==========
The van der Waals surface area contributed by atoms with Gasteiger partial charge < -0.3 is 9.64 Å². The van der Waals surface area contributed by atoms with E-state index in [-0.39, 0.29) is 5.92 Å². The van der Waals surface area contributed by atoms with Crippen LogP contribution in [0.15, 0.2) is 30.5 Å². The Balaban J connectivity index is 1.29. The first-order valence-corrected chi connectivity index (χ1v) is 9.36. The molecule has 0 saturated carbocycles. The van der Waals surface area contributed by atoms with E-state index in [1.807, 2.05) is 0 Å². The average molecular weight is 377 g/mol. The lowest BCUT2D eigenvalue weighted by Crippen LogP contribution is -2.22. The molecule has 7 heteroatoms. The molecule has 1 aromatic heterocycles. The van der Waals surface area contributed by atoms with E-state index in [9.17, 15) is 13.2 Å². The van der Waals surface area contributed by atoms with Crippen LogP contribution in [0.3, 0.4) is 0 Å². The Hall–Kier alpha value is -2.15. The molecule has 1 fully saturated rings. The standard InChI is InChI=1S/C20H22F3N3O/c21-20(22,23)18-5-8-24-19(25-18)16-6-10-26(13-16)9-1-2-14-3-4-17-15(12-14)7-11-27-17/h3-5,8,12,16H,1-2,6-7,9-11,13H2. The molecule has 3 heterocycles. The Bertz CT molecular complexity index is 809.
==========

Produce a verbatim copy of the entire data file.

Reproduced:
The van der Waals surface area contributed by atoms with Gasteiger partial charge < -0.3 is 9.64 Å². The van der Waals surface area contributed by atoms with E-state index in [-0.39, 0.29) is 5.92 Å². The van der Waals surface area contributed by atoms with Crippen LogP contribution in [0.15, 0.2) is 30.5 Å². The Balaban J connectivity index is 1.29. The first-order valence-corrected chi connectivity index (χ1v) is 9.36. The molecule has 0 saturated carbocycles. The van der Waals surface area contributed by atoms with E-state index in [1.807, 2.05) is 0 Å². The average molecular weight is 377 g/mol. The lowest BCUT2D eigenvalue weighted by Crippen LogP contribution is -2.22. The molecule has 7 heteroatoms. The molecule has 1 aromatic heterocycles. The van der Waals surface area contributed by atoms with E-state index in [9.17, 15) is 13.2 Å². The van der Waals surface area contributed by atoms with Crippen LogP contribution in [0.3, 0.4) is 0 Å². The Hall–Kier alpha value is -2.15. The molecule has 1 fully saturated rings. The standard InChI is InChI=1S/C20H22F3N3O/c21-20(22,23)18-5-8-24-19(25-18)16-6-10-26(13-16)9-1-2-14-3-4-17-15(12-14)7-11-27-17/h3-5,8,12,16H,1-2,6-7,9-11,13H2. The molecule has 3 heterocycles. The Bertz CT molecular complexity index is 809.